I massively underestimated the Trump administration’s ability to ignore things, as it turned out.
I finally returned from downtown only to hear that a White House press conference was called—not to address the record-breaking protests held worldwide against the new administration, but to complain that the free press was lying about inaugural attendance numbers (which was wildly untrue). It was laughably frustrating to watch a grown man standing at one of the most important podiums in the world whine and lie about something as petty as how many people showed up to Donald Trump’s ego-driven affirmation of power, but I had to remind myself that I did not march for Donald Trump. I marched for my friends, for women I’ve never met, for women of colour, trans women, queer women, mentally ill women, and for me.
While Trump’s administration might have ignored us, the rest of the world didn’t. Social media has given us an incredibly networking tool, a lens through which we can observe and celebrate the actions of others. Millions marched around the world for progress and solidarity. In Vancouver, an expected turnout of 3,000 protestors became a march of over 15,000 people. I know I will always be grateful to have been a part of it, to actually physically show up and do something for a change. After the hopelessness and helplessness of the last few months, this felt like a turning point. It finally felt like a proper resistance.
While I want to discuss the positive aspects of the march, I feel it’s important to note that there was some controversy surrounding the Vancouver WMW. While the organizers of the march apparently made efforts to contact local organizations and certainly did an admirable job in putting the voices of indigenous peoples forward, they did not reach out to the Vancouver chapter of Black Lives Matter. When asked about this oversight on their Facebook page, the organizers apparently deleted any posts regarding the mistake. It wasn’t until the Black Lives Matter Vancouver Facebook page made a post concerning WMWYVR’s actions that the event organizers addressed the matter, stating that the “perceived exclusion” of Black Lives Matter was “entirely unintentional.”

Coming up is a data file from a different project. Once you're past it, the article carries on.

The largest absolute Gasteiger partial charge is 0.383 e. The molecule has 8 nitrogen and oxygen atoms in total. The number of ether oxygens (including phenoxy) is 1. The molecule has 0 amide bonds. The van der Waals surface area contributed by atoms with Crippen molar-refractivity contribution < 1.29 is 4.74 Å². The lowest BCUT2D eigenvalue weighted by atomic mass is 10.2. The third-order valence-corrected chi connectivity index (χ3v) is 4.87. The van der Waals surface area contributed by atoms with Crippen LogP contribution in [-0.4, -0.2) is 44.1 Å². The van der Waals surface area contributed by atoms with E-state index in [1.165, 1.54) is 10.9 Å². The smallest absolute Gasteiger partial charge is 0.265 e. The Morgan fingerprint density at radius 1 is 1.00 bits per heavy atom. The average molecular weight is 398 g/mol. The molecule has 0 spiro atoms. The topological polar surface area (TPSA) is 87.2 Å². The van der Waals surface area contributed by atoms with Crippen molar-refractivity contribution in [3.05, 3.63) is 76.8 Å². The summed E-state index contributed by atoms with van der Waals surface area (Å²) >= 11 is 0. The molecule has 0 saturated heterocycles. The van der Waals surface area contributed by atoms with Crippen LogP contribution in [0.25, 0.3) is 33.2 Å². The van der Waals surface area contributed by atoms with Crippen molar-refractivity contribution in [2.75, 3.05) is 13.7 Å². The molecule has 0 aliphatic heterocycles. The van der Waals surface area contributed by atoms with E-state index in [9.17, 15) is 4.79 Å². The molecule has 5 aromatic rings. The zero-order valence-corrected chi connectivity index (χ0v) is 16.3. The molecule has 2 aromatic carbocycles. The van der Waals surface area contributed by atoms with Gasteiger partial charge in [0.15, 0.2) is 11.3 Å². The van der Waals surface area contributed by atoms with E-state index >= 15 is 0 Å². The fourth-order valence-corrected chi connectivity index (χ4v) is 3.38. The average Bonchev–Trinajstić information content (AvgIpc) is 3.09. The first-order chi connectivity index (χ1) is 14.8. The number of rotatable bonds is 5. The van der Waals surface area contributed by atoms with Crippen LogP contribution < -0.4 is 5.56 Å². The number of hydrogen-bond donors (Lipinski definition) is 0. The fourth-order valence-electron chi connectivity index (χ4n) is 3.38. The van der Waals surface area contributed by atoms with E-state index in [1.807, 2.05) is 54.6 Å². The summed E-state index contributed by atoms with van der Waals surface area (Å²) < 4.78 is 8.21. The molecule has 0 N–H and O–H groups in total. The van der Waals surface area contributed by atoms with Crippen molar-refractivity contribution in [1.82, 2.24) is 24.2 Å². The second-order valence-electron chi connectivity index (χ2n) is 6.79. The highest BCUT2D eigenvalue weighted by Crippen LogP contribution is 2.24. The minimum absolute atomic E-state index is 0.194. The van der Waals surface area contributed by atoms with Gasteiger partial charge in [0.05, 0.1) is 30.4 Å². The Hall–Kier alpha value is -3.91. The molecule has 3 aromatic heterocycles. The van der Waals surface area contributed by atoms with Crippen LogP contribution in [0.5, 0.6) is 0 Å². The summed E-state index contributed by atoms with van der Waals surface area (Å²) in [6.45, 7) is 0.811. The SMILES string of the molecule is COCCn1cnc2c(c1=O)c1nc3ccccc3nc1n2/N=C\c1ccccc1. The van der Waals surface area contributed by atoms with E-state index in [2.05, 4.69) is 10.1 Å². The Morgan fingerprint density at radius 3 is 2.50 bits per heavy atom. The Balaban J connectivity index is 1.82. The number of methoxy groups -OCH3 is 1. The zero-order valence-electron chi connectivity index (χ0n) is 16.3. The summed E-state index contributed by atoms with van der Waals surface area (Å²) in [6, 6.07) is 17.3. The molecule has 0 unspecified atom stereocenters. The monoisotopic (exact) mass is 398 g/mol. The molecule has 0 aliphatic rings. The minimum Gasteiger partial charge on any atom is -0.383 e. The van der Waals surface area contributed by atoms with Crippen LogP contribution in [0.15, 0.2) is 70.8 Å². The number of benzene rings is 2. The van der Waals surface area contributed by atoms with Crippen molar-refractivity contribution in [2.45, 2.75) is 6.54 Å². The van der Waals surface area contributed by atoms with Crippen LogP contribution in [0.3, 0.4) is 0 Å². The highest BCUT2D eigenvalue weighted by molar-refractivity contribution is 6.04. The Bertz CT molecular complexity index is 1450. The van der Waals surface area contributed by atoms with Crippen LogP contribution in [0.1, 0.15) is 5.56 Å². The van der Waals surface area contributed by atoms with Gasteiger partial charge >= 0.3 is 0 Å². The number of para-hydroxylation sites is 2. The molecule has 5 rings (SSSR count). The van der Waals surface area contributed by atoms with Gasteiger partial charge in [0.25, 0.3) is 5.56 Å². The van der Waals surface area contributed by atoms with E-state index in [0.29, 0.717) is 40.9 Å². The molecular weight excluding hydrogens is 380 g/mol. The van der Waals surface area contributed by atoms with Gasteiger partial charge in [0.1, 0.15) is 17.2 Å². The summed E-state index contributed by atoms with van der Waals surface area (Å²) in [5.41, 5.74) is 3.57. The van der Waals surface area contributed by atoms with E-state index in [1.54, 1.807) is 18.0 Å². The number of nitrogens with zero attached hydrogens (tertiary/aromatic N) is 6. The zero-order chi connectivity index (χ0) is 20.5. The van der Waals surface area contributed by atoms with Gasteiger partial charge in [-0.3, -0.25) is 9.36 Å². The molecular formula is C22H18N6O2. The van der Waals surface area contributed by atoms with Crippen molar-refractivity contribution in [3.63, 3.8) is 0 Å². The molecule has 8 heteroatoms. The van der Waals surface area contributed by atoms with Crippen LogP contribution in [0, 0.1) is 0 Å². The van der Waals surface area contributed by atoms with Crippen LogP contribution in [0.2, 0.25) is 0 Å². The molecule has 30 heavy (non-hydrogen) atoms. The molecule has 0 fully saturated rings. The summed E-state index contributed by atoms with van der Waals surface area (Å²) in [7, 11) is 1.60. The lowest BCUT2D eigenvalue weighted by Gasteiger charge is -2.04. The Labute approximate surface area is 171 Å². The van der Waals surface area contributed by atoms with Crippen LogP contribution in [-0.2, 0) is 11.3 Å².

While I am absolutely grateful that a march was organized at all for Vancouver, I believe it’s important to fully address the exclusion—intended or not—of Black Lives Matter, rather than brushing it off as a matter of “sorry if you felt that way,” which is a very weak apology at best and a condescending non-apology at worst. It was clear that the event organizers had very little time to put the protest together, which resulted in a few mistakes. However, recognizing the mistake is the first step towards fixing it. If this is to be a movement, rather than a one-time event, intersectionality must be at the forefront of all actions and considerations. Hopefully organizers and attendees alike have learned from this, and will do better in the future to uplift the voices of those who are often spoken over or ignored entirely.
That is the question, of course—was this a one-time event, or the start of something bigger?
The marches showed us something incredibly important; they showed us that we are not alone. They showed us that there are many millions of people out there willing to show up, willing to fight for a better world and a brighter future. However, there is the matter of momentum to consider. We are facing a long four years ahead of us; longer, if neo-fascism continues to grow as a threat to progress and freedom. This is not the time to stand idly by and take a neutral stance. In the face of such blatant and horrifying hatred, there is no neutrality.
It’s easy to show up for a global protest. It’s harder to ask yourself, day after day, how you plan to make a change. How you plan to support others, how you plan to use your privilege to make a real difference so that others might enjoy the same freedoms that you do.
The Women’s March on Washington was only one day. There are many, many more days ahead of us. We must keep that passion and that fire burning as hot as we can, for as long as we can.